Kouga Executive Mayor Horatio Hendricks has vowed to seek new and innovative solutions to the region’s road backlog.
In his State of the Municipality Address, Hendricks praised the municipality’s Road Maintenance teams for being visibly at work.
“During the first seven months of the financial year, the teams repaired 3 131 potholes,” he said.
He attributed the escalation in repairs to a comprehensive new road repair programme that was rolled out in September last year and which has seen teams taking it street by street, at times repairing more than 100 potholes in a single road.
“A contractor was also appointed in November to start resealing roads,” he said.
“Several roads at Jeffreys Bay and Hankey have already been resealed while the evaluation of surfaced roads in all towns is underway to prioritise further streets for resealing. This project will be ongoing.”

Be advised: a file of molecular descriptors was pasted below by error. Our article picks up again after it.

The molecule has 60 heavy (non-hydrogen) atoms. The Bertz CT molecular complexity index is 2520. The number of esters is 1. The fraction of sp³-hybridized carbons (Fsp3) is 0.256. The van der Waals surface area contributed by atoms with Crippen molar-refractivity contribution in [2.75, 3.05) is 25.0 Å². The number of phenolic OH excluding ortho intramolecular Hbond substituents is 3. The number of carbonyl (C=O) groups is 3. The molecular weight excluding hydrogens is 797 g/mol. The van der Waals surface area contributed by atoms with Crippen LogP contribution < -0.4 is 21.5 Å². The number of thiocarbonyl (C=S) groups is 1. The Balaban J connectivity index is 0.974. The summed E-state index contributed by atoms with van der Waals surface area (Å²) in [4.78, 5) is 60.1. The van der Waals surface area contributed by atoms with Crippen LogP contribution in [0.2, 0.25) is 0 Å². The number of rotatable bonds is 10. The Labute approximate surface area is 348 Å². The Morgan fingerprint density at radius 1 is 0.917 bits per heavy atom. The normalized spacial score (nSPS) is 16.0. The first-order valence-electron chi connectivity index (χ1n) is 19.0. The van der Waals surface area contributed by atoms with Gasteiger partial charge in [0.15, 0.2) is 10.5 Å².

Despite the extra effort to bring Kouga’s roads up to standard, the Mayor warned that the backlog in road maintenance and repair is monumental.
“According to a recent assessment, it will cost the municipality more than R500-million to get its road network to an acceptable standard, including, R380-million for rehabilitation, R114-million for periodic maintenance and R44-million for special maintenance.
“But, let me remind you of the wisdom of Nelson Mandela when he said: ‘It only seems impossible until it is done’.”
He said Kouga needed to think out-of-the-box and seek for “new and innovative solutions to kill this giant, taking into account cost effectiveness and feasibility.”
“The Municipal Manager and I will in March be meeting such innovators, who will pilot 1km of tar road in Kouga. If we are satisfied, we will deliver the first of many killing blows to this formidable giant and start turning back the clock on road infrastructure backlogs.”
He said Kouga’s gravel roads were in an equal state of disrepair.
“Despite an ongoing maintenance programme, the backlog remains tremendous and a source of great frustration for communities across Kouga.”
He said that, as promised last year, the Council made further funding available in the adjustments budget for the grading of gravel roads.